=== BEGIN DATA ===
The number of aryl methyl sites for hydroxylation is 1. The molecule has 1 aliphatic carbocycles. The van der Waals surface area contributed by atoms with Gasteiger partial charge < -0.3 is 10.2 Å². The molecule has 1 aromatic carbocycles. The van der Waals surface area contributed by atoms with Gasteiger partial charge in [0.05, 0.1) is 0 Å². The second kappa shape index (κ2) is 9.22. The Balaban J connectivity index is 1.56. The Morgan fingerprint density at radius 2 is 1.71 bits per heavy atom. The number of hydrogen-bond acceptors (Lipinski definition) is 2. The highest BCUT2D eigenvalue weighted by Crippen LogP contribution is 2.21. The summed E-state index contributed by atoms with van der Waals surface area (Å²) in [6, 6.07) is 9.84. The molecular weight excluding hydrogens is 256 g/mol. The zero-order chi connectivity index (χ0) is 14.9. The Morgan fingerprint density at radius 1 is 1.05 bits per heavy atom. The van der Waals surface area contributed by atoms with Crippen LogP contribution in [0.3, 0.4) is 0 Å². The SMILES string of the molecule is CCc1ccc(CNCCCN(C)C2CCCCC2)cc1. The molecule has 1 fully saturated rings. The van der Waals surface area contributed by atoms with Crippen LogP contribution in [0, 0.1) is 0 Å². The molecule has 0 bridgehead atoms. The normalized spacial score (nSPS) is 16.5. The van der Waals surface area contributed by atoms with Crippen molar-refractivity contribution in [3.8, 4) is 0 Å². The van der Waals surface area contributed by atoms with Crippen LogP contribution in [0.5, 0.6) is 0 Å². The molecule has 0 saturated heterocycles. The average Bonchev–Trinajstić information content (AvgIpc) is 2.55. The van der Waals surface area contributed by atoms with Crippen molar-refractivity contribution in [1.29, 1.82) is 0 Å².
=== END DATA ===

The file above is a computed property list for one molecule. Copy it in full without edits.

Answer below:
The number of aryl methyl sites for hydroxylation is 1. The molecule has 1 aliphatic carbocycles. The van der Waals surface area contributed by atoms with Gasteiger partial charge < -0.3 is 10.2 Å². The molecule has 1 aromatic carbocycles. The van der Waals surface area contributed by atoms with Gasteiger partial charge in [0.05, 0.1) is 0 Å². The second kappa shape index (κ2) is 9.22. The Balaban J connectivity index is 1.56. The Morgan fingerprint density at radius 2 is 1.71 bits per heavy atom. The number of hydrogen-bond acceptors (Lipinski definition) is 2. The highest BCUT2D eigenvalue weighted by Crippen LogP contribution is 2.21. The summed E-state index contributed by atoms with van der Waals surface area (Å²) in [6, 6.07) is 9.84. The molecular weight excluding hydrogens is 256 g/mol. The zero-order chi connectivity index (χ0) is 14.9. The Morgan fingerprint density at radius 1 is 1.05 bits per heavy atom. The van der Waals surface area contributed by atoms with Crippen LogP contribution in [0.3, 0.4) is 0 Å². The SMILES string of the molecule is CCc1ccc(CNCCCN(C)C2CCCCC2)cc1. The molecule has 1 fully saturated rings. The van der Waals surface area contributed by atoms with Crippen LogP contribution in [0, 0.1) is 0 Å². The molecule has 0 bridgehead atoms. The normalized spacial score (nSPS) is 16.5. The van der Waals surface area contributed by atoms with Crippen molar-refractivity contribution in [3.8, 4) is 0 Å². The van der Waals surface area contributed by atoms with Crippen LogP contribution in [0.5, 0.6) is 0 Å². The molecule has 0 saturated heterocycles. The average Bonchev–Trinajstić information content (AvgIpc) is 2.55. The van der Waals surface area contributed by atoms with Crippen molar-refractivity contribution in [1.29, 1.82) is 0 Å².